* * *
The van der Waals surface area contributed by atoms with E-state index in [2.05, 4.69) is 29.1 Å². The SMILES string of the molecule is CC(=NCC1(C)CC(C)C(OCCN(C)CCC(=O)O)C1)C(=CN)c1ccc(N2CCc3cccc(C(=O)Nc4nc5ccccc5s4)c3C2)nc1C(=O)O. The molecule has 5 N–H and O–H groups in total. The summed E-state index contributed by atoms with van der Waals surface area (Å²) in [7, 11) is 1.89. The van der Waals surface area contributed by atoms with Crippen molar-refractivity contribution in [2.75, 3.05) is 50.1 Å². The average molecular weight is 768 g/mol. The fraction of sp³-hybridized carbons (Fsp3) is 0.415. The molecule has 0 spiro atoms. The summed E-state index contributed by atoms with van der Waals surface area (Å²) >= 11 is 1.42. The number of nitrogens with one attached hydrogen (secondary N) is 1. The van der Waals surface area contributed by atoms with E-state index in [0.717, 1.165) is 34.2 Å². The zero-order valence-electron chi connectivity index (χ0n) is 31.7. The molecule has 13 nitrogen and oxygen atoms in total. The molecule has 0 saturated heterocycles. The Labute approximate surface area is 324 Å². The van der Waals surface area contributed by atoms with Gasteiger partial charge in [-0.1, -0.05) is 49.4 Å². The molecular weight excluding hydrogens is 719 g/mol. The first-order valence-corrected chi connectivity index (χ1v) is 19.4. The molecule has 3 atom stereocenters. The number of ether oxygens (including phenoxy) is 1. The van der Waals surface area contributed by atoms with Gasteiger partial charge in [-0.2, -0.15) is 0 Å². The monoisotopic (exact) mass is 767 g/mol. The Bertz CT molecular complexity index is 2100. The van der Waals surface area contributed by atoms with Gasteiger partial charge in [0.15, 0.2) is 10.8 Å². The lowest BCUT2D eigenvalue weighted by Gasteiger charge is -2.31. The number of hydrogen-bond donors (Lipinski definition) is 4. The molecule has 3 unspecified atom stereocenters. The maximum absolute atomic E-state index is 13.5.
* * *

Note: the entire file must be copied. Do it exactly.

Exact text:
The van der Waals surface area contributed by atoms with E-state index in [2.05, 4.69) is 29.1 Å². The SMILES string of the molecule is CC(=NCC1(C)CC(C)C(OCCN(C)CCC(=O)O)C1)C(=CN)c1ccc(N2CCc3cccc(C(=O)Nc4nc5ccccc5s4)c3C2)nc1C(=O)O. The molecule has 5 N–H and O–H groups in total. The summed E-state index contributed by atoms with van der Waals surface area (Å²) in [7, 11) is 1.89. The van der Waals surface area contributed by atoms with Crippen molar-refractivity contribution in [2.75, 3.05) is 50.1 Å². The average molecular weight is 768 g/mol. The fraction of sp³-hybridized carbons (Fsp3) is 0.415. The molecule has 0 spiro atoms. The summed E-state index contributed by atoms with van der Waals surface area (Å²) >= 11 is 1.42. The number of nitrogens with one attached hydrogen (secondary N) is 1. The van der Waals surface area contributed by atoms with E-state index in [0.717, 1.165) is 34.2 Å². The zero-order valence-electron chi connectivity index (χ0n) is 31.7. The molecule has 13 nitrogen and oxygen atoms in total. The molecule has 0 saturated heterocycles. The Labute approximate surface area is 324 Å². The van der Waals surface area contributed by atoms with Gasteiger partial charge in [-0.1, -0.05) is 49.4 Å². The molecular weight excluding hydrogens is 719 g/mol. The first-order valence-corrected chi connectivity index (χ1v) is 19.4. The molecule has 3 atom stereocenters. The number of ether oxygens (including phenoxy) is 1. The van der Waals surface area contributed by atoms with Gasteiger partial charge in [-0.2, -0.15) is 0 Å². The monoisotopic (exact) mass is 767 g/mol. The Bertz CT molecular complexity index is 2100. The van der Waals surface area contributed by atoms with Gasteiger partial charge in [0.15, 0.2) is 10.8 Å². The lowest BCUT2D eigenvalue weighted by Gasteiger charge is -2.31. The number of hydrogen-bond donors (Lipinski definition) is 4. The molecule has 3 unspecified atom stereocenters. The maximum absolute atomic E-state index is 13.5.